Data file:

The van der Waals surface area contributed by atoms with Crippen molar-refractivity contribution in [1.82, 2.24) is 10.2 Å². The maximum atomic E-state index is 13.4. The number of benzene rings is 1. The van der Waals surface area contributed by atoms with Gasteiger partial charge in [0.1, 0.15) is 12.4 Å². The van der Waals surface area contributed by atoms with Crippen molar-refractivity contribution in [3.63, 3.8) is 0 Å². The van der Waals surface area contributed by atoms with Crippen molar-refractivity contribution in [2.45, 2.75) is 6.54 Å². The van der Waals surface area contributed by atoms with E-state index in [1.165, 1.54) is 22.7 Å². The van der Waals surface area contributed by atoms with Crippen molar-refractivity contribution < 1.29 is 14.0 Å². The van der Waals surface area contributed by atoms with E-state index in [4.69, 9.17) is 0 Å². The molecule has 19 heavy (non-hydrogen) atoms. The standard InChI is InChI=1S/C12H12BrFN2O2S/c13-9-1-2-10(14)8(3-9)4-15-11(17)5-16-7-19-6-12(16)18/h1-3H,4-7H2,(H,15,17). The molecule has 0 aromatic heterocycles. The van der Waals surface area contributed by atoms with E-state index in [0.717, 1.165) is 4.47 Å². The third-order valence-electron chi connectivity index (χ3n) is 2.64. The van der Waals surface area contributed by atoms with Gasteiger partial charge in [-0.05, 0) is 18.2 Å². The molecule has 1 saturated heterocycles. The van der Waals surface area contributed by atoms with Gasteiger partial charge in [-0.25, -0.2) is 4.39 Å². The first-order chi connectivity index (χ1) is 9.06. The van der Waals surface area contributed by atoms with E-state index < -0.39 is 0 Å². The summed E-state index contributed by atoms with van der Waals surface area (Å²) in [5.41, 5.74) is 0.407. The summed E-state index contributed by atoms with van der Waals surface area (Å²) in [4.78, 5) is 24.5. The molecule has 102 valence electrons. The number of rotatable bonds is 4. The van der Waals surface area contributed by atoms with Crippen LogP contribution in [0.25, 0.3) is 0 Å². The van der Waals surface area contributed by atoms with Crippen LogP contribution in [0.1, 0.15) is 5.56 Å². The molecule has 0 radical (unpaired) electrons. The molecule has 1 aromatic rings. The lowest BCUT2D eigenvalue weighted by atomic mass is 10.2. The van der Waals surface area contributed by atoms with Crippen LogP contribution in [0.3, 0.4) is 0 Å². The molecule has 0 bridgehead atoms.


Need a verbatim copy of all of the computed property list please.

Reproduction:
The van der Waals surface area contributed by atoms with Crippen molar-refractivity contribution in [1.82, 2.24) is 10.2 Å². The maximum atomic E-state index is 13.4. The number of benzene rings is 1. The van der Waals surface area contributed by atoms with Gasteiger partial charge in [0.1, 0.15) is 12.4 Å². The van der Waals surface area contributed by atoms with Crippen molar-refractivity contribution in [3.63, 3.8) is 0 Å². The van der Waals surface area contributed by atoms with Crippen molar-refractivity contribution in [2.45, 2.75) is 6.54 Å². The van der Waals surface area contributed by atoms with E-state index in [1.165, 1.54) is 22.7 Å². The van der Waals surface area contributed by atoms with Crippen molar-refractivity contribution < 1.29 is 14.0 Å². The van der Waals surface area contributed by atoms with E-state index in [4.69, 9.17) is 0 Å². The molecule has 19 heavy (non-hydrogen) atoms. The standard InChI is InChI=1S/C12H12BrFN2O2S/c13-9-1-2-10(14)8(3-9)4-15-11(17)5-16-7-19-6-12(16)18/h1-3H,4-7H2,(H,15,17). The molecule has 0 aromatic heterocycles. The van der Waals surface area contributed by atoms with E-state index in [0.717, 1.165) is 4.47 Å². The third-order valence-electron chi connectivity index (χ3n) is 2.64. The van der Waals surface area contributed by atoms with Gasteiger partial charge in [-0.05, 0) is 18.2 Å². The molecule has 1 saturated heterocycles. The van der Waals surface area contributed by atoms with Gasteiger partial charge in [-0.25, -0.2) is 4.39 Å². The first-order chi connectivity index (χ1) is 9.06. The van der Waals surface area contributed by atoms with E-state index < -0.39 is 0 Å². The summed E-state index contributed by atoms with van der Waals surface area (Å²) in [5.41, 5.74) is 0.407. The summed E-state index contributed by atoms with van der Waals surface area (Å²) in [4.78, 5) is 24.5. The molecule has 102 valence electrons. The number of rotatable bonds is 4. The van der Waals surface area contributed by atoms with Crippen LogP contribution in [0.25, 0.3) is 0 Å². The van der Waals surface area contributed by atoms with Crippen LogP contribution in [0.1, 0.15) is 5.56 Å². The molecule has 0 radical (unpaired) electrons. The molecule has 1 aromatic rings. The lowest BCUT2D eigenvalue weighted by atomic mass is 10.2. The van der Waals surface area contributed by atoms with Crippen LogP contribution in [0.3, 0.4) is 0 Å². The molecule has 0 bridgehead atoms.